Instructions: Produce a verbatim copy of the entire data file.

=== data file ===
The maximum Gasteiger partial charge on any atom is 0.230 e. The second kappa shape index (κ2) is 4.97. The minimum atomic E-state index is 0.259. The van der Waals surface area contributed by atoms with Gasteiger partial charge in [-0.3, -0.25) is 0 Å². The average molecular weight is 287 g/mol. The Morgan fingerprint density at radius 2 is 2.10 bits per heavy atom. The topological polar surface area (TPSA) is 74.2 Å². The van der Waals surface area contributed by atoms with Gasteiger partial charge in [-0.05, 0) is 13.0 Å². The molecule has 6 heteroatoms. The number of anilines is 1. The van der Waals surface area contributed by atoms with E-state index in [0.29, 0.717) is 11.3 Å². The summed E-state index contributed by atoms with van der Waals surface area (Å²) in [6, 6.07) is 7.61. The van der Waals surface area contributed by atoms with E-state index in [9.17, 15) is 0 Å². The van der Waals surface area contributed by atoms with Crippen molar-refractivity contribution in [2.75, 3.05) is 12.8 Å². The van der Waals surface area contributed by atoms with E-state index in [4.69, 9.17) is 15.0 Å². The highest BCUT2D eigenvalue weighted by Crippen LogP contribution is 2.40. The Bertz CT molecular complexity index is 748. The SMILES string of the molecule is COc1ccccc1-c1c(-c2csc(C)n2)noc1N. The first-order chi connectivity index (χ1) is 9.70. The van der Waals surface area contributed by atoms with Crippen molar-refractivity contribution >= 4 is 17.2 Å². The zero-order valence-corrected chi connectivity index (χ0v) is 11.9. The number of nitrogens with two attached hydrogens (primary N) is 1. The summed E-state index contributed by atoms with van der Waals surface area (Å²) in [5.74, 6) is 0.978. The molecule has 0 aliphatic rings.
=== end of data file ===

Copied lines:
The maximum Gasteiger partial charge on any atom is 0.230 e. The second kappa shape index (κ2) is 4.97. The minimum atomic E-state index is 0.259. The van der Waals surface area contributed by atoms with Gasteiger partial charge in [-0.3, -0.25) is 0 Å². The average molecular weight is 287 g/mol. The Morgan fingerprint density at radius 2 is 2.10 bits per heavy atom. The topological polar surface area (TPSA) is 74.2 Å². The van der Waals surface area contributed by atoms with Gasteiger partial charge in [-0.05, 0) is 13.0 Å². The molecule has 6 heteroatoms. The number of anilines is 1. The van der Waals surface area contributed by atoms with E-state index in [0.29, 0.717) is 11.3 Å². The summed E-state index contributed by atoms with van der Waals surface area (Å²) in [6, 6.07) is 7.61. The van der Waals surface area contributed by atoms with E-state index in [9.17, 15) is 0 Å². The van der Waals surface area contributed by atoms with Crippen molar-refractivity contribution in [2.75, 3.05) is 12.8 Å². The van der Waals surface area contributed by atoms with E-state index in [4.69, 9.17) is 15.0 Å². The highest BCUT2D eigenvalue weighted by Crippen LogP contribution is 2.40. The Bertz CT molecular complexity index is 748. The SMILES string of the molecule is COc1ccccc1-c1c(-c2csc(C)n2)noc1N. The first-order chi connectivity index (χ1) is 9.70. The van der Waals surface area contributed by atoms with Crippen molar-refractivity contribution >= 4 is 17.2 Å². The zero-order valence-corrected chi connectivity index (χ0v) is 11.9. The number of nitrogens with two attached hydrogens (primary N) is 1. The summed E-state index contributed by atoms with van der Waals surface area (Å²) in [5.74, 6) is 0.978. The molecule has 0 aliphatic rings.